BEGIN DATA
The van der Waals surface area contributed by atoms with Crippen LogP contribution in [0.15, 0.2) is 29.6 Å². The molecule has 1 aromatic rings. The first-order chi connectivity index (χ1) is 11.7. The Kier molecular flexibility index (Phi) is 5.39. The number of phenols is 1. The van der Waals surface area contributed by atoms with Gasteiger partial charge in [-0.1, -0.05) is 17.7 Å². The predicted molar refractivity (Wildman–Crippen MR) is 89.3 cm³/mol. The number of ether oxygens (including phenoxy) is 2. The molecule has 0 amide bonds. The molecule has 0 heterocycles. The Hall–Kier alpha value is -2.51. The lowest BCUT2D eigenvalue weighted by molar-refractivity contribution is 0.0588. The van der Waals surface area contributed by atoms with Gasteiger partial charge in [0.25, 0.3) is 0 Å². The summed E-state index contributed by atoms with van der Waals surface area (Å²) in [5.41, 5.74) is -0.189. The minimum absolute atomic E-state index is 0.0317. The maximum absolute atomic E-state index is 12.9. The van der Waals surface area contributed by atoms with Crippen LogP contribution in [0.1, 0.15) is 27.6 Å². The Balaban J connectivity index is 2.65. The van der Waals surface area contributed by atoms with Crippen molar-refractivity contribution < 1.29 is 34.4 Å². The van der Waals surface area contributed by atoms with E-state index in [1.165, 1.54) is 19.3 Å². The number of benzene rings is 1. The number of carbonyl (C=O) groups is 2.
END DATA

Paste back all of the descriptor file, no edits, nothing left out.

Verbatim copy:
The van der Waals surface area contributed by atoms with Crippen LogP contribution in [0.15, 0.2) is 29.6 Å². The molecule has 1 aromatic rings. The first-order chi connectivity index (χ1) is 11.7. The Kier molecular flexibility index (Phi) is 5.39. The number of phenols is 1. The van der Waals surface area contributed by atoms with Gasteiger partial charge in [-0.1, -0.05) is 17.7 Å². The predicted molar refractivity (Wildman–Crippen MR) is 89.3 cm³/mol. The number of ether oxygens (including phenoxy) is 2. The molecule has 0 amide bonds. The molecule has 0 heterocycles. The Hall–Kier alpha value is -2.51. The lowest BCUT2D eigenvalue weighted by molar-refractivity contribution is 0.0588. The van der Waals surface area contributed by atoms with Gasteiger partial charge in [0.25, 0.3) is 0 Å². The summed E-state index contributed by atoms with van der Waals surface area (Å²) in [5.41, 5.74) is -0.189. The minimum absolute atomic E-state index is 0.0317. The maximum absolute atomic E-state index is 12.9. The van der Waals surface area contributed by atoms with Crippen LogP contribution in [0.1, 0.15) is 27.6 Å². The Balaban J connectivity index is 2.65. The van der Waals surface area contributed by atoms with Crippen molar-refractivity contribution < 1.29 is 34.4 Å². The van der Waals surface area contributed by atoms with E-state index in [1.165, 1.54) is 19.3 Å². The number of benzene rings is 1. The number of carbonyl (C=O) groups is 2.